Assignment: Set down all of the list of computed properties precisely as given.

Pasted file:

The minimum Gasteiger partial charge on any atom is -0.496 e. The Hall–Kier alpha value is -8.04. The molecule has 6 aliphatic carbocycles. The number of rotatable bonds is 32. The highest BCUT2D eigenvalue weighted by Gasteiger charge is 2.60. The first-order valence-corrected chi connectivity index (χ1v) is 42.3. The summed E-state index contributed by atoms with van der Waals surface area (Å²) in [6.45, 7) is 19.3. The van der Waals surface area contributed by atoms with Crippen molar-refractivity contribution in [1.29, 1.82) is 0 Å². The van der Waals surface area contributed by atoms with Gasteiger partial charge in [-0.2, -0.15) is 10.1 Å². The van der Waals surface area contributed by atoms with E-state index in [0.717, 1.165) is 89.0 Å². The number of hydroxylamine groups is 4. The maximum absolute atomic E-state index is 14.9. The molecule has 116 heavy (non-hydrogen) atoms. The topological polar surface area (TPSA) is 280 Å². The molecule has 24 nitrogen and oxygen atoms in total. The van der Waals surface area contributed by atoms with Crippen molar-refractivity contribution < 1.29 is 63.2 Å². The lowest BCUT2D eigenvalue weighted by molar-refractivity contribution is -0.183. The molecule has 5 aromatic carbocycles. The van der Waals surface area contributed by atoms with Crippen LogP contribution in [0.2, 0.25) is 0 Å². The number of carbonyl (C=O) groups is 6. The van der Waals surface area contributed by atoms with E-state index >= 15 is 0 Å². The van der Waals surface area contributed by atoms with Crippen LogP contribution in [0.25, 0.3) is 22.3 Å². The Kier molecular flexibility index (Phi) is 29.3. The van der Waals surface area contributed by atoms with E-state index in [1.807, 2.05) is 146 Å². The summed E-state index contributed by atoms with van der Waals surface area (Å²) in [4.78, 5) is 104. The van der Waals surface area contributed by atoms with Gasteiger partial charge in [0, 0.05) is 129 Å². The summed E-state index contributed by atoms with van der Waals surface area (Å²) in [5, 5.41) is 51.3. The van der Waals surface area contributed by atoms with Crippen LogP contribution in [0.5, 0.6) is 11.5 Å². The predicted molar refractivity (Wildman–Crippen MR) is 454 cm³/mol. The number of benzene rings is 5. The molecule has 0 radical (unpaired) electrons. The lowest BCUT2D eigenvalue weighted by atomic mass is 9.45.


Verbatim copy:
The minimum Gasteiger partial charge on any atom is -0.496 e. The Hall–Kier alpha value is -8.04. The molecule has 6 aliphatic carbocycles. The number of rotatable bonds is 32. The highest BCUT2D eigenvalue weighted by Gasteiger charge is 2.60. The first-order valence-corrected chi connectivity index (χ1v) is 42.3. The summed E-state index contributed by atoms with van der Waals surface area (Å²) in [6.45, 7) is 19.3. The van der Waals surface area contributed by atoms with Crippen molar-refractivity contribution in [1.29, 1.82) is 0 Å². The van der Waals surface area contributed by atoms with Gasteiger partial charge in [-0.2, -0.15) is 10.1 Å². The van der Waals surface area contributed by atoms with E-state index in [0.717, 1.165) is 89.0 Å². The number of hydroxylamine groups is 4. The maximum absolute atomic E-state index is 14.9. The molecule has 116 heavy (non-hydrogen) atoms. The topological polar surface area (TPSA) is 280 Å². The molecule has 24 nitrogen and oxygen atoms in total. The van der Waals surface area contributed by atoms with Crippen molar-refractivity contribution < 1.29 is 63.2 Å². The lowest BCUT2D eigenvalue weighted by molar-refractivity contribution is -0.183. The molecule has 5 aromatic carbocycles. The van der Waals surface area contributed by atoms with Crippen LogP contribution in [0.2, 0.25) is 0 Å². The number of carbonyl (C=O) groups is 6. The van der Waals surface area contributed by atoms with E-state index >= 15 is 0 Å². The van der Waals surface area contributed by atoms with Crippen LogP contribution in [0.25, 0.3) is 22.3 Å². The Kier molecular flexibility index (Phi) is 29.3. The van der Waals surface area contributed by atoms with E-state index in [1.807, 2.05) is 146 Å². The summed E-state index contributed by atoms with van der Waals surface area (Å²) in [4.78, 5) is 104. The van der Waals surface area contributed by atoms with Gasteiger partial charge in [0, 0.05) is 129 Å². The summed E-state index contributed by atoms with van der Waals surface area (Å²) in [5, 5.41) is 51.3. The van der Waals surface area contributed by atoms with Crippen LogP contribution in [0.5, 0.6) is 11.5 Å². The predicted molar refractivity (Wildman–Crippen MR) is 454 cm³/mol. The number of benzene rings is 5. The molecule has 0 radical (unpaired) electrons. The lowest BCUT2D eigenvalue weighted by atomic mass is 9.45.